Moonlighter (2018)

Currently, there are a slew of indie games available and many independent developers struggle to stand out. In the case of Moonlighter, the uniqueness stems from the games concept. Developer Digital Sun has created a dungeon crawler with an emphasis on shopkeeping. You play as Will, a merchant who has a propensity to delve into local dungeons and fight monsters to gather resources to sell on the marketplace. Is the concept alone enough to make Moonlighter stand above the rest, or does it fail to shine in a saturated marketplace?

1

I quite like the concept of Moonlighter as it puts an interesting twist on the standard formula of dungeon crawling. In most top-down adventure games you explore dungeons to gain experience, new equipment, and the progress further into the game. In Moonlighter, you tackle dungeons to collect items dropped by slain monsters. After filling up your inventory, you return back to your shop and spend 5-10 minutes selling the goods to accumulate wealth. You can use the gold acquired to renovate your shop, upgrade the town, and buy new equipment. As you get better equipment, you can delve deeper into the dungeons to fight harder monsters and eventually take on the boss of each dungeon. This is an extremely addictive feedback loop of dungeon crawling, selling the loot, upgrading your gear, and then going back to dungeon crawling. Each one of these cycles only takes about 20-30 minutes, so it is easy to hooked and play hours at a time.

2

After playing through some difficult games recently like the Devil May Cry series and Shenzhen I/O, Moonlighter was a much-needed wholesome experience. The gameplay is not overly tough, and the shopkeeping aspect of the game is a nice cooldown period between dungeon runs. Just relaxing in your store and watching townsfolk come in and buy goods is just a chill experience. This combined with the extremely well-done pixel art and calming music makes for a charming game. Moonlighter is an easy game to get into, and I found it to be a nice and relaxing game.

3

I wish that Moonlighter was a bit more innovative or at least went a little more in depth with the mechanics it had. As it stands, the game only really has 2 aspects: dungeon crawling and shopkeeping. I wish these were a little more fleshed out, as they are both fairly rudimentary. Dungeons are randomly generated, so each run will be different from the last. There are 4 different dungeon themes that get progressively more difficult: Golem, Forest, Desert, and Tech. Each dungeon has 3 floors and a boss at the end. The further you get in each run the better loot will become available. The problem is that all 4 of these dungeons are extremely similar. Just a reskinned background and tougher enemies. Once you complete the first dungeon, you have mostly seen everything Moonlighter has to offer. I wish each dungeon has its own unique twist to differentiate them from one another.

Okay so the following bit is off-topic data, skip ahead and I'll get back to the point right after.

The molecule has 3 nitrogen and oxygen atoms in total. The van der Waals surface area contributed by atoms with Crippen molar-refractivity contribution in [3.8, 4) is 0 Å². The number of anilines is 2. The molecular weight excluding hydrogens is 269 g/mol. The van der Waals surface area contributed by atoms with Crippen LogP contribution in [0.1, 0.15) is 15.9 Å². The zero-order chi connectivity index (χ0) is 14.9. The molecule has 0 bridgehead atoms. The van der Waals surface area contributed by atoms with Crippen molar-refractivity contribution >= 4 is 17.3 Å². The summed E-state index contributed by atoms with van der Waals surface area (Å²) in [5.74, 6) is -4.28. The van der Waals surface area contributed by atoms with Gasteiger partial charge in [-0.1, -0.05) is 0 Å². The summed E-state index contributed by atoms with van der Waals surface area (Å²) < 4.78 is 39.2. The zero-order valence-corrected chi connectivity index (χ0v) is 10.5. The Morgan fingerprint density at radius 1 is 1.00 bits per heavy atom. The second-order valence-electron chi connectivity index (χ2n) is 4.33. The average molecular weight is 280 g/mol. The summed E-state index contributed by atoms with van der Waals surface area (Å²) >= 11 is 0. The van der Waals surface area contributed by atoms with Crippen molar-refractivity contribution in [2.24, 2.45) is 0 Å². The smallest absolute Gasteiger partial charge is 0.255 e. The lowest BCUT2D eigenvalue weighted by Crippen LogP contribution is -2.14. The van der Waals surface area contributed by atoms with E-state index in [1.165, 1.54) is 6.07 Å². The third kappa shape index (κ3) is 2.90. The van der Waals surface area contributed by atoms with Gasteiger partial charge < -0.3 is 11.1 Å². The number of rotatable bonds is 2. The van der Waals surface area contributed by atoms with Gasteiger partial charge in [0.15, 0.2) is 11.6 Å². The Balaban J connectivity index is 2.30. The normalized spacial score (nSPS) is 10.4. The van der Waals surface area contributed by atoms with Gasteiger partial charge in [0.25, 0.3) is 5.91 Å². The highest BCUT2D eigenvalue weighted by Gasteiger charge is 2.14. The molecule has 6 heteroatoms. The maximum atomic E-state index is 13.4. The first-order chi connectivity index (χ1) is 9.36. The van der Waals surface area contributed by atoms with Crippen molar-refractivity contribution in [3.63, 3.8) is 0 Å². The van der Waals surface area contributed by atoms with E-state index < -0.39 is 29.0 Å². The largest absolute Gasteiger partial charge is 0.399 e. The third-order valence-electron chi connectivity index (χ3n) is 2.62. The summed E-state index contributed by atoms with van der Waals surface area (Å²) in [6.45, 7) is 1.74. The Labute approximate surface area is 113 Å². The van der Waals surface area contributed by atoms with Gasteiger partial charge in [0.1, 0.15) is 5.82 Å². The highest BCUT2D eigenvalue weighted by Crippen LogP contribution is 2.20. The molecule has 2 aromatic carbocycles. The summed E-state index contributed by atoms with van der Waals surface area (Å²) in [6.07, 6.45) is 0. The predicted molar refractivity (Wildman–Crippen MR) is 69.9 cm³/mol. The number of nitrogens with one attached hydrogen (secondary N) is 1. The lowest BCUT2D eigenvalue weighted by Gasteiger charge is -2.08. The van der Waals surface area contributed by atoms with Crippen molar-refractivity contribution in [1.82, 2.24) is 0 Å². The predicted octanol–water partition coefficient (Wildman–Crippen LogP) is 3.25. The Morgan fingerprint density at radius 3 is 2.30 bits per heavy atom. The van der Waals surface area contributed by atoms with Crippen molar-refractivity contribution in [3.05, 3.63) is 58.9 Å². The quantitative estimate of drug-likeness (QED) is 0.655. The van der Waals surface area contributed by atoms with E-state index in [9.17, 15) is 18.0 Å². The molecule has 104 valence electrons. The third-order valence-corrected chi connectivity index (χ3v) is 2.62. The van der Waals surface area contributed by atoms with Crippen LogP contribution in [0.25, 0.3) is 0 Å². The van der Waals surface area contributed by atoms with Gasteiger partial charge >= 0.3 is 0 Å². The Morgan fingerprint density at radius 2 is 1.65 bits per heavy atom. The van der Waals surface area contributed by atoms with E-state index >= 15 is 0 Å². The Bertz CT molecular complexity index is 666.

4

Other then the similarity between dungeons, Moonlighter also struggles in gameplay depth. Combat as a whole is extremely basic, sure there are 5 different types of weapons, but actually battling enemies is not complicated. Each weapon has a basic attack and a special function such as a shield, or spear charge, or charged punch. For the most part, I never used the special ability of any weapon and just spamming the basic attack was enough to defeat any enemy. I didn’t expect much innovation in combat, but I did expect more from the other half of the game. The shopkeeping is pretty barebones, and there is very little interaction with the town. Selling items mostly consists of just setting prices and chasing away the occasional thief. There is a little supply and demand that affect prices, but again the interaction is minimal. The biggest disappointment is that there is little to no gameplay revolving around the town. I really wish you could interact with the townspeople, explore the surrounding area, or do really anything. The town’s entire purpose is for the player to sell their loot and gear up for future expeditions. I did not expect anything incredibly innovative, but I wish Moonlighter just had more.

5

Other than its lack of innovation, Moonlighter has a few other minor issues. First and foremost, a few technical issues occurred during my playthrough. The game crashed twice and once I got stuck in a wall. These hiccups never destroyed significant progress, but its still a technical flaw. Hit registration feels a little off at times, sometimes my weapon would phase right through an enemy and other times a hit would register twice, dealing extra damage. Other than that, I feel there were some wonky balance issues as the game got closer to the end. I began making ludicrous amounts of money and I had no issues buying whatever I wanted from a single loot run. I only had to go into the games 4th dungeon three times total, when in the previous dungeons I had to do them seven to eight times to get fully upgraded. Maybe I just got better at optimization, but I think the gold amounts were just out of balance. Lastly, the sales box and banker upgrades are both entirely worthless and I have no idea why they were even included.

6

I think Moonlighter does do enough to make itself a worthwhile experience. Its not going to blow anyone’s mind, and it isn’t an innovative game. Still, the addicting progression loop and calming design made it an enjoyable game. I quite liked Moonlighter, I just wish there was a little more. Better combat, dungeon variety, or a more interactive town would have gone a long way to make Moonlighter more complete. It is for these reasons I give Moonlighter a 7/10. It’s not a revolutionary game, but its fun all the same.

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